• Transfer the roll, seam side up, into a prepared proofing basket (loaf pan with kitchen towel).
  • Cover it with plastic and return the dough to the 80F (27C) environment for 15 minutes. 
  • Then transfer the dough to rise for 14-24 hours in refrigerator.
  • Preheat your oven to 500 F, place a cast iron pan with the lid inside for 45 minutes – 1 hour.
  • Remove the dough from the fridge. 
  • Flip it over on a parchment paper, score it with a sharp knife or a scoring lame
  • Transfer it on to the hot cast iron pan, cover with lid (to create steam for a beautiful and crusty crumb).
  • Bake at 500F for 15 minutes with lid on.
  • Remove the lid, lower temperature to 450F. 
  • Bake for 20 more minutes until golden brown.

Enjoy your chickpea flour sourdough loaf 🙏

14 thoughts on “Chickpea Flour Sourdough

  1. Dear Natasha,
    Super nice as usual!
    I would like to buy one of the paper proofing baskets shown in the pictures but i can’t find it.
    Can you please let me know where I can buy it?

  2. Made this bread yesterday, baked it today and I couldn’t be happier. THANKS for this fantastic recipe, smells so good in my kitchen. love all your recipes.yvany

    1. Thank you so much for your feedback. Appreciate it 🙏

  3. I have the stiff sourdough starter. Can I still use it and adapt the water ratio for the recipe?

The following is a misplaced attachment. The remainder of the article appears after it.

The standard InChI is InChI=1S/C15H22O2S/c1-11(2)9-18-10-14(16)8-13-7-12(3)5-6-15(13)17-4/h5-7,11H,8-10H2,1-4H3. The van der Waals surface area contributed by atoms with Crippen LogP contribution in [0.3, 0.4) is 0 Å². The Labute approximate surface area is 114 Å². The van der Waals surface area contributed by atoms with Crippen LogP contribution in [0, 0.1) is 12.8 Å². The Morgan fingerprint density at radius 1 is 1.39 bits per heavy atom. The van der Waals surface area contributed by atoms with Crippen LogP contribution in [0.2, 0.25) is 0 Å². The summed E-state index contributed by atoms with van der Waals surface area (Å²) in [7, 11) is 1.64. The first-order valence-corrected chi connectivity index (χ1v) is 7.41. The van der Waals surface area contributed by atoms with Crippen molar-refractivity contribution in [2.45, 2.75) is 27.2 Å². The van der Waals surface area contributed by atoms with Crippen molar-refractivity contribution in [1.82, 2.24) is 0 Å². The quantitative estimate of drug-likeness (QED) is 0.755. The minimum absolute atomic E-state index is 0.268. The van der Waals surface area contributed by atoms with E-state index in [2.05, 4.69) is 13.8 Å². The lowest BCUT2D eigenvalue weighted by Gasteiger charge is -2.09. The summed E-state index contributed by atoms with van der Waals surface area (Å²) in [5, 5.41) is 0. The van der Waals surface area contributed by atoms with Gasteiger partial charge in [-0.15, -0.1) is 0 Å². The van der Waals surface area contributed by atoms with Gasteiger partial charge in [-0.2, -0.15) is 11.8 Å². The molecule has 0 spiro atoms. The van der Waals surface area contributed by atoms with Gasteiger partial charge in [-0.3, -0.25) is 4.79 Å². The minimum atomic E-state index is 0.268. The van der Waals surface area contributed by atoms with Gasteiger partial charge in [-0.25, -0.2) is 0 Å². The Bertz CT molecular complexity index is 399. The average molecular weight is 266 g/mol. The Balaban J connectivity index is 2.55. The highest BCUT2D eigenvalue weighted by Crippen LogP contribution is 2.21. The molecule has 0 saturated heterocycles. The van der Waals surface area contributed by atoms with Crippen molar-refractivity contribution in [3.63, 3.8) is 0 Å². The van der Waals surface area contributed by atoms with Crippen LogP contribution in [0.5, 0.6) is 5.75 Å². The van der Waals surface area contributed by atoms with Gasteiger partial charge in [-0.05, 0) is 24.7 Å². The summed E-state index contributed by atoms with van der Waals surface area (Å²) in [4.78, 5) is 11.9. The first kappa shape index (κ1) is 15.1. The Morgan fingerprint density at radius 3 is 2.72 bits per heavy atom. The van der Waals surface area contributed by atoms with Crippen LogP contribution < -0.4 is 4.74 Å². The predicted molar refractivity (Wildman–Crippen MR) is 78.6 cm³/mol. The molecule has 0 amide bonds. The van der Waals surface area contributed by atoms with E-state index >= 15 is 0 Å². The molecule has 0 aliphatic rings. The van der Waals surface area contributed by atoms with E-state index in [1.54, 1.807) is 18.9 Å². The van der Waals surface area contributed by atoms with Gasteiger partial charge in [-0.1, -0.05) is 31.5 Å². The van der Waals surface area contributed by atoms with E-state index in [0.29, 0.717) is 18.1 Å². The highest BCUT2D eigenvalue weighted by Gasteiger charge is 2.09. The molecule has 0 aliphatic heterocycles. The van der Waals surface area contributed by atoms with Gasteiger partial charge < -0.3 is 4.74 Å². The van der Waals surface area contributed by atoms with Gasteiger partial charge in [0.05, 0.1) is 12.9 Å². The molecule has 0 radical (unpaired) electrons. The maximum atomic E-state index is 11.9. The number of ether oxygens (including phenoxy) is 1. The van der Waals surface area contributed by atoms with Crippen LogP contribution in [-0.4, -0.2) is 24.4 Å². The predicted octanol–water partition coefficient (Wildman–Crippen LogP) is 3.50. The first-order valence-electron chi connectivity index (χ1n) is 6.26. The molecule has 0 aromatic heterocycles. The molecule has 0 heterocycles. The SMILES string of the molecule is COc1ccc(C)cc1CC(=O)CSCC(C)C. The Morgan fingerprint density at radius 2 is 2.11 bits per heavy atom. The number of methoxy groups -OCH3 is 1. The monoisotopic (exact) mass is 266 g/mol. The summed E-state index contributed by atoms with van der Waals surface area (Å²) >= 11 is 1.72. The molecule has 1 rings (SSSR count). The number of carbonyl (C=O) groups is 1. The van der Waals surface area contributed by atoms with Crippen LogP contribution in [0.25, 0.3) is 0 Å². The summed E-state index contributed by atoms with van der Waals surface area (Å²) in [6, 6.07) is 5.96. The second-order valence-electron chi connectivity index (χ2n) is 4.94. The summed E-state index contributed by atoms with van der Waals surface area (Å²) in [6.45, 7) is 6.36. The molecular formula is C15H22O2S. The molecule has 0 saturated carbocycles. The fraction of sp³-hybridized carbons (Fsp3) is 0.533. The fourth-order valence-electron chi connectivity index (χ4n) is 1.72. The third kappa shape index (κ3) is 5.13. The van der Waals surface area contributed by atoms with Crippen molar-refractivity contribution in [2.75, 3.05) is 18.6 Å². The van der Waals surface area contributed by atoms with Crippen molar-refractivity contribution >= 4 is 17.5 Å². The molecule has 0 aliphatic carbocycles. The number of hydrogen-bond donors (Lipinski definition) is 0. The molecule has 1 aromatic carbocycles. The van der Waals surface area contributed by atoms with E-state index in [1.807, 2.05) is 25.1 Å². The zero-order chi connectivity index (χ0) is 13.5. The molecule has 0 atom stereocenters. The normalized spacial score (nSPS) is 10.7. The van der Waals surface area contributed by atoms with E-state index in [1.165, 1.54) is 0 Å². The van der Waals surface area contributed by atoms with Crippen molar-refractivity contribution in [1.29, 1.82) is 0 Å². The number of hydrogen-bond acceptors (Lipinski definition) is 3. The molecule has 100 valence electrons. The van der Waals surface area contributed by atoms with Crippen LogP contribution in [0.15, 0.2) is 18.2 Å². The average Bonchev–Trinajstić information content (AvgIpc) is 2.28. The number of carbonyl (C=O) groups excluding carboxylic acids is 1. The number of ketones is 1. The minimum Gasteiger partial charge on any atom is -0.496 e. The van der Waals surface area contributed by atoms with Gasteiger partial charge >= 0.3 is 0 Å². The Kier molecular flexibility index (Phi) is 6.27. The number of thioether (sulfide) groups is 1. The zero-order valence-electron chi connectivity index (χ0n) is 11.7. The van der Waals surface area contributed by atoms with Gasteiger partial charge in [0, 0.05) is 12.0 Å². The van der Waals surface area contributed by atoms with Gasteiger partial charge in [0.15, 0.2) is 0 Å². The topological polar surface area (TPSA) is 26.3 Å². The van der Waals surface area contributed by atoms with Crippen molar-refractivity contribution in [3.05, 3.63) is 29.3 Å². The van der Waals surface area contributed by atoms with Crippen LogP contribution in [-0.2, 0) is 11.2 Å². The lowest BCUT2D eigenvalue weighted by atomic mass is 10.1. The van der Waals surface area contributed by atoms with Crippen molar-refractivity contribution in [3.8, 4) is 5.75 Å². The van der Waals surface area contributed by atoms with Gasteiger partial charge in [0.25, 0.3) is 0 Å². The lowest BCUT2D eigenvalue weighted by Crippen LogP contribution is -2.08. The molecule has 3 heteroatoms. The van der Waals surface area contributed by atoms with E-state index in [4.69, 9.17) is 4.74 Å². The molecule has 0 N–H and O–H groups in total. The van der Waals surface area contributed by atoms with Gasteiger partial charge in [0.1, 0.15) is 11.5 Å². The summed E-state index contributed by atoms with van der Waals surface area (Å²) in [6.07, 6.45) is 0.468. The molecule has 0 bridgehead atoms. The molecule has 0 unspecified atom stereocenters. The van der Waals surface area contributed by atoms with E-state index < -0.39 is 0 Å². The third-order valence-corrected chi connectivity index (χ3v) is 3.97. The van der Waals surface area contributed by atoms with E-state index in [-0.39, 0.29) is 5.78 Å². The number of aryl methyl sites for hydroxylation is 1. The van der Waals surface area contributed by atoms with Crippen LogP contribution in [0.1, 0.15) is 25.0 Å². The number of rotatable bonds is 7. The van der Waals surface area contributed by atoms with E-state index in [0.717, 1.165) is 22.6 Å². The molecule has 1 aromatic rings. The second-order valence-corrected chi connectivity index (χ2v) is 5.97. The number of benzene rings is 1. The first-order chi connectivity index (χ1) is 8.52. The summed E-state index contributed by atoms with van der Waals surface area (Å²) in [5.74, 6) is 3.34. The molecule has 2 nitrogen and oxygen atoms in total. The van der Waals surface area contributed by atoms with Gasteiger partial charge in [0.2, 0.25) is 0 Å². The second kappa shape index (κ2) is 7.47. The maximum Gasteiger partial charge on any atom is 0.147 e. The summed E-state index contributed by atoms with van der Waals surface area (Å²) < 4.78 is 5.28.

1. Absolutely 🙏

  4. Hi Natalya,
    I like your recipes and your instagram.
    I’m a Newbie to sourdough baking. I did everything step by step as in the recipe. The dough in the refrigerator rose and after I made an incision fell and deflated , seems to have lost its strength .
    Could you please tell me what I’m doing wrong.
    Thank you!

    1. Hi!
      Thank you.
      Usually when dough is rising in the fridge it gets overproofed, no wonder it deflated.
      Try to proof it less before shaping, then it won’t rise much in the fridge.

      1. Thank you Natalya!

  5. Just a word to say I substituted 30g of AP flour for 30 g of whole wheat (freshly milled), in addition to the 30g of chickpea flour and i found the bread ever better than the initial recipe (which I loved). Next time, I will double the amount of whole wheat and chickpea flour to see what happens. I bet it will be even better. I will let you know how it turns out.

    1. Great! Thank you for sharing 🙏

  6. This time, I doubled the amount of whole wheat, but not the chickpea flour in my last batch and made two breads. The quantities used were as follows:
    420g bread flour (70%)
    60g chickpea flour (10%)
    120g whole wheat flour (20%)
    414g water (69%)
    42g (7%) cold water added along with salt. Total hydration 76%
    120g levain (20%)
    12g salt (2%)
    The bread was once again very good, very tasty with slightly more complex flavour as the levain was extremely alive. The only thing I will do differently next time is perform 3 strech & fold instead of 4 and every 30 min, not 45min.

    1. Thank you for sharing your recipe. Why do you want to change it next time to 3 stretch and folds? W
      Do you think it is too much to do 4 stretch and folds every 30 minutes? My standard way of making sourdough is 4 s/f every 30 minutes. But I’ve not worked with chickpea flour yet. That will be tomorrow’s adventure!! 😁

      1. Let us know if you’ve tried it and if it was a success!